For large purchases, cards are preferable, obviously, but for small purchases, why should I make it easy for my transactions to be tracked? Privacy, etc...
Sorry, you have no privacy.
Here is a wonderful blog entry by Scott Adams, the author of Dilbert.
The Privacy Illusion
It has come to my attention that many of my readers in the United States believe they have the right to privacy because of something in the Constitution. That is an unsupportable view. A more accurate view is that the government divides the details of your life into two categories:
1. Stuff they don't care about.
2. Stuff they can find out if they have a reason.
Keep in mind that the government already knows the following things about you:
1. Where you live
2. Your name
3. Your income
4. Your age
5. Your family members
6. Your social security number
7. Your maiden name
8. Where you were born
9. Criminal history of your family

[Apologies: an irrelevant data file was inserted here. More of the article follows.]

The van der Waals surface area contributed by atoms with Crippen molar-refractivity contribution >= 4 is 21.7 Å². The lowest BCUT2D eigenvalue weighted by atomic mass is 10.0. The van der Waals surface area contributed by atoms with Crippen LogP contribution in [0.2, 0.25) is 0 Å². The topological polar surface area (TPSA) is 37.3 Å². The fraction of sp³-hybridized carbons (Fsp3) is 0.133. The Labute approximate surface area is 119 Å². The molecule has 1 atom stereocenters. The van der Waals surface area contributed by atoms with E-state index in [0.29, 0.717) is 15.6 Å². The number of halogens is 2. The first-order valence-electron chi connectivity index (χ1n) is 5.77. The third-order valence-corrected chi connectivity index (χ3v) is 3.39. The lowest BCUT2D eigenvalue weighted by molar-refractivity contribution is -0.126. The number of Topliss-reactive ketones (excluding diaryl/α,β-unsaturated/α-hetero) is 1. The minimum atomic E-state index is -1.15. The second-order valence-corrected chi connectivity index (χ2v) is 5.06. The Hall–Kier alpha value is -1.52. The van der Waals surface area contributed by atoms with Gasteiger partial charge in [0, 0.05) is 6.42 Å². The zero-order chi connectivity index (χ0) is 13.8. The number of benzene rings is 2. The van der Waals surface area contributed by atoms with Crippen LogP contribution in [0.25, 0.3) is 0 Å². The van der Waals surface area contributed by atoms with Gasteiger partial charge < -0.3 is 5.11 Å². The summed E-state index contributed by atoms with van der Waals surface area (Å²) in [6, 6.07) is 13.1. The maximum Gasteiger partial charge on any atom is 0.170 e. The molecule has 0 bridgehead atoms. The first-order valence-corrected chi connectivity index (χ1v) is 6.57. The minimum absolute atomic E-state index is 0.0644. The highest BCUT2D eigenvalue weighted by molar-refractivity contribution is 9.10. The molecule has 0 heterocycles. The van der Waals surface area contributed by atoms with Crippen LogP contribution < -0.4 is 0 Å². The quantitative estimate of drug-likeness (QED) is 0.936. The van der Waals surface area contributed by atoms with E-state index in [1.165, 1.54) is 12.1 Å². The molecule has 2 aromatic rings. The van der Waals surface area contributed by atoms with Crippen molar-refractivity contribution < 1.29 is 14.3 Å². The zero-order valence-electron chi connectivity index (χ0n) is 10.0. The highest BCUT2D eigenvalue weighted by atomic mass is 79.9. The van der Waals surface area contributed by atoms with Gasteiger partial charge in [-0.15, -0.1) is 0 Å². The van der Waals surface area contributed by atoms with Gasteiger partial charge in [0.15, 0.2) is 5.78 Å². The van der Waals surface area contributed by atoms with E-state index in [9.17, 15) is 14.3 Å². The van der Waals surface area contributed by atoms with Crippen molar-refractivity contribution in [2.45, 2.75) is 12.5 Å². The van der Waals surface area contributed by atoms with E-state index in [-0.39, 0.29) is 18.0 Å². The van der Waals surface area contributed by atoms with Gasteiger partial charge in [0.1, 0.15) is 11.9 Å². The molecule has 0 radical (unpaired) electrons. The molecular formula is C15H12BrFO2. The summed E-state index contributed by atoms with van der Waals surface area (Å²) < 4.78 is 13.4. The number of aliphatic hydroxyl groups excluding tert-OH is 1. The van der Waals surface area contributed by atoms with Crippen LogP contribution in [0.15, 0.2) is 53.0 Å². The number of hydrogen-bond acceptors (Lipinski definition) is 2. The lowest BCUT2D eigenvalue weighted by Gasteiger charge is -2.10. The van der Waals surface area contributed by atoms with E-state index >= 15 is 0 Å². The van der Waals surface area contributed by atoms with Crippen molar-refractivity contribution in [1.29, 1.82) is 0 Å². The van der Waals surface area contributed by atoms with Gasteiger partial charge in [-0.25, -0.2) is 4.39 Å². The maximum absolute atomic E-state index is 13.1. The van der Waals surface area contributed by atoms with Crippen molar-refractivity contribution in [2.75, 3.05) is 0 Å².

10. Your own criminal record
11. Your driving record
12. Your ethnicity
13. Where you work and where you used to work
14. Where you live and where you used to live
15. Names of your family members
16. The value of your home now
17. The amount you paid for your home
18. The amount you owe on your home
19. Your grades in school
20. Your weight, height, eye color, and hair color
The government doesn't know your medical history. But your doctor does, and he'll give it to the government if they produce a warrant.
The government doesn't know your spending details. But your bank and your credit card company do. And the government can subpoena bank records anytime it cares enough to do so. The government can't always watch you pay for stuff with cash, but don't expect that to last. At some point in the next twenty years, physical currency will be eliminated in favor of digital transactions.
It goes on at length, read the rest here: